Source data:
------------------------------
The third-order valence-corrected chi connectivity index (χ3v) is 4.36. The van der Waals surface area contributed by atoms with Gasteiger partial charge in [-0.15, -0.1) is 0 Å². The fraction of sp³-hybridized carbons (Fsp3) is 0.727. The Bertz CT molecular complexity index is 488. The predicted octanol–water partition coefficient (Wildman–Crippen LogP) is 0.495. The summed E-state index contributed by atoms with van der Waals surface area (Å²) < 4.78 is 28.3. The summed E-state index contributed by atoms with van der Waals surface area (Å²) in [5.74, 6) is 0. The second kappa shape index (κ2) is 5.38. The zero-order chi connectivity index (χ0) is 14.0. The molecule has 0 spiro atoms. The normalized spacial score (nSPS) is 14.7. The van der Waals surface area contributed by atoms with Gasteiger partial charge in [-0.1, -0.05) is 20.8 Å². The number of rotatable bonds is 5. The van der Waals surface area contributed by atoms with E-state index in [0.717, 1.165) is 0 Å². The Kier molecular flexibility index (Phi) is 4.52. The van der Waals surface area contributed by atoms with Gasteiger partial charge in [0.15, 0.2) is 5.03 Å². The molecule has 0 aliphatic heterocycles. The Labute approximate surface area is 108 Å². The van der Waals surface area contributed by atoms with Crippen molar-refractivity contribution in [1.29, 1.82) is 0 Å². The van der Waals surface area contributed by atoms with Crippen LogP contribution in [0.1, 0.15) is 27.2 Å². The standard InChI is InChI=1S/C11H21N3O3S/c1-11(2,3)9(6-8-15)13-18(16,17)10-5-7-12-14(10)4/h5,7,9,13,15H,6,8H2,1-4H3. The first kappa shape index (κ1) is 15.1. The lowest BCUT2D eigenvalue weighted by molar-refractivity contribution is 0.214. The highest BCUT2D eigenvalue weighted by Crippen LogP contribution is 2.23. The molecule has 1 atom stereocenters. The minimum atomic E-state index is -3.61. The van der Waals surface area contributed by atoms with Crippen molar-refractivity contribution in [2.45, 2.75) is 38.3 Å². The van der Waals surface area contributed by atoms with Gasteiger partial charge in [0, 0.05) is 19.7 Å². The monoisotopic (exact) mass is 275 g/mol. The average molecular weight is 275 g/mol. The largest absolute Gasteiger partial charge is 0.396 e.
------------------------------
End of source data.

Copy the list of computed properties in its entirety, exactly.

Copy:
The third-order valence-corrected chi connectivity index (χ3v) is 4.36. The van der Waals surface area contributed by atoms with Gasteiger partial charge in [-0.15, -0.1) is 0 Å². The fraction of sp³-hybridized carbons (Fsp3) is 0.727. The Bertz CT molecular complexity index is 488. The predicted octanol–water partition coefficient (Wildman–Crippen LogP) is 0.495. The summed E-state index contributed by atoms with van der Waals surface area (Å²) < 4.78 is 28.3. The summed E-state index contributed by atoms with van der Waals surface area (Å²) in [5.74, 6) is 0. The second kappa shape index (κ2) is 5.38. The zero-order chi connectivity index (χ0) is 14.0. The molecule has 0 spiro atoms. The normalized spacial score (nSPS) is 14.7. The van der Waals surface area contributed by atoms with Gasteiger partial charge in [-0.1, -0.05) is 20.8 Å². The number of rotatable bonds is 5. The van der Waals surface area contributed by atoms with E-state index in [0.717, 1.165) is 0 Å². The Kier molecular flexibility index (Phi) is 4.52. The van der Waals surface area contributed by atoms with Gasteiger partial charge in [0.15, 0.2) is 5.03 Å². The molecule has 0 aliphatic heterocycles. The Labute approximate surface area is 108 Å². The van der Waals surface area contributed by atoms with Crippen molar-refractivity contribution in [1.29, 1.82) is 0 Å². The van der Waals surface area contributed by atoms with Crippen LogP contribution in [0.1, 0.15) is 27.2 Å². The standard InChI is InChI=1S/C11H21N3O3S/c1-11(2,3)9(6-8-15)13-18(16,17)10-5-7-12-14(10)4/h5,7,9,13,15H,6,8H2,1-4H3. The first kappa shape index (κ1) is 15.1. The lowest BCUT2D eigenvalue weighted by molar-refractivity contribution is 0.214. The highest BCUT2D eigenvalue weighted by Crippen LogP contribution is 2.23. The molecule has 1 atom stereocenters. The minimum atomic E-state index is -3.61. The van der Waals surface area contributed by atoms with Crippen molar-refractivity contribution in [2.45, 2.75) is 38.3 Å². The van der Waals surface area contributed by atoms with Gasteiger partial charge in [0, 0.05) is 19.7 Å². The monoisotopic (exact) mass is 275 g/mol. The average molecular weight is 275 g/mol. The largest absolute Gasteiger partial charge is 0.396 e.